Q: Can I use a 10-gauge shotgun to hunt turkey?
A: Yes. California Code of Regulations (CCR), Title 14, section 311(a) authorizes use of a shotgun, 10-gauge or smaller, using shot shells only and incapable of holding more than three shells in the magazine and chamber combined. If a plug is used to reduce the capacity of a magazine per the requirements of this section, the plug must be made of one-piece construction and incapable of removal without disassembling the gun.
While it’s legal to hunt turkey with a 10-gauge shotgun, we’d like to share some additional perspective. Keep in mind that one of the most enjoyable elements of turkey hunting is coaxing the bird into your decoys, or concealed position, to get a close shot. With experience, practice and patience, you’ll be able to get birds in close enough to take them with a firearm as simple as a .410.
California's general spring turkey season opened statewide on March 25 and runs through April 30. Archery season follows from May 1-14 and runs concurrently with the junior hunt period. Shooting hours for spring turkeys are one half-hour before sunrise to 5 p.m. A valid hunting license and upland game bird validation are required to hunt wild turkeys. Hunting licenses can be purchased on CDFW’s Online License Sales and Services web page.
Q: I read about Velella velella washing up on beaches along the California coastline. Are they dangerous?
A: No, they are not dangerous. Velella velella, commonly known as By-the-wind sailors, are a distinctive jellyfish. Their bodies have a clear, chitinous semicircular to triangular sail which sticks up above the water with a blue float beneath made of concentric circles of gas-filled chambers, per Scripps Institution of Oceanography.
Velella velella cannot actively control their direction – they “sail” on the winds and, in the correct conditions, will wash ashore if blown too close. This happens occasionally in California and along the west coast. The species is relatively common, but they are typically only seen onshore during events like this.
For California Department of Fish and Wildlife (CDFW) marine news and information visit the department’s Marine Region web page.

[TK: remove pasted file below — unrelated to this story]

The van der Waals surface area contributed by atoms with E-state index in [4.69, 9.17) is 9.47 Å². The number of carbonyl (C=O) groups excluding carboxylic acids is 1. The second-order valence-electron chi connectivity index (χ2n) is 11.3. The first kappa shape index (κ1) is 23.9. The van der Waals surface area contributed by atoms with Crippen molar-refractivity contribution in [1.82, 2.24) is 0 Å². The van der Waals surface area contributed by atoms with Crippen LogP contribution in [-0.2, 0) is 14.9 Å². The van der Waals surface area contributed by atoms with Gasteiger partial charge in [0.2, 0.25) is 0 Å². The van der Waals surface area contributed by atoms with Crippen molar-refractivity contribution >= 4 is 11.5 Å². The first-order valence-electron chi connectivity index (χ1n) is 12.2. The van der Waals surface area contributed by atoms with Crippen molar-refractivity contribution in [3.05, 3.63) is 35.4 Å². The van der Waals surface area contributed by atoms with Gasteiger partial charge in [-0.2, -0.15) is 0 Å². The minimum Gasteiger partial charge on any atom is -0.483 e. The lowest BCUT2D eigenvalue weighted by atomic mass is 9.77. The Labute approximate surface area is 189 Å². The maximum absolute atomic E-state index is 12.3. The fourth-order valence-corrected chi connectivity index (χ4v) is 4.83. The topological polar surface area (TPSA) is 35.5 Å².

Streambeds and creeks
Q: The recent storms caused a levee near a creek in my community to break which caused flooding. We didn’t know if we needed permission from CDFW to clear the creek. What are the rules for homeowners taking action and clearing debris from streambeds and creeks?
A: We appreciate you checking in on this. Under California Fish and Game Code (FGC) section 1610, emergency work in streams does not require advance notification to CDFW. "Emergency" is defined as a sudden, unexpected occurrence involving a clear and imminent danger, demanding immediate action to prevent or mitigate loss of, or damage to, life, health, property or essential public services, per Public Resources Code section 21060.3.
Please note that:
- Emergency actions can occur in advance of the actual damaging event
- Emergency actions may also include necessary subsequent actions (e.g. debris removal) that followed an immediate emergency (e.g. flooding)
- Entities must notify CDFW in writing within 14 days after beginning the emergency work; and
- CDFW is available to assist with any related questions. Please contact the Regional Manager of the applicable Regional Office.
Also see from CDFW’s website: more information regarding the emergency notification process and more information about CDFW’s streambed alteration program in general.
For non-emergency projects, notification to CDFW may be required, per FGC section 1602. Notification would be followed by issuance of a Lake or Streambed Alteration Agreement for the project. CDFW recommends contacting the Regional Office associated with the location of your project if you have any questions about the permitting process for Lake or Streambed Alterations.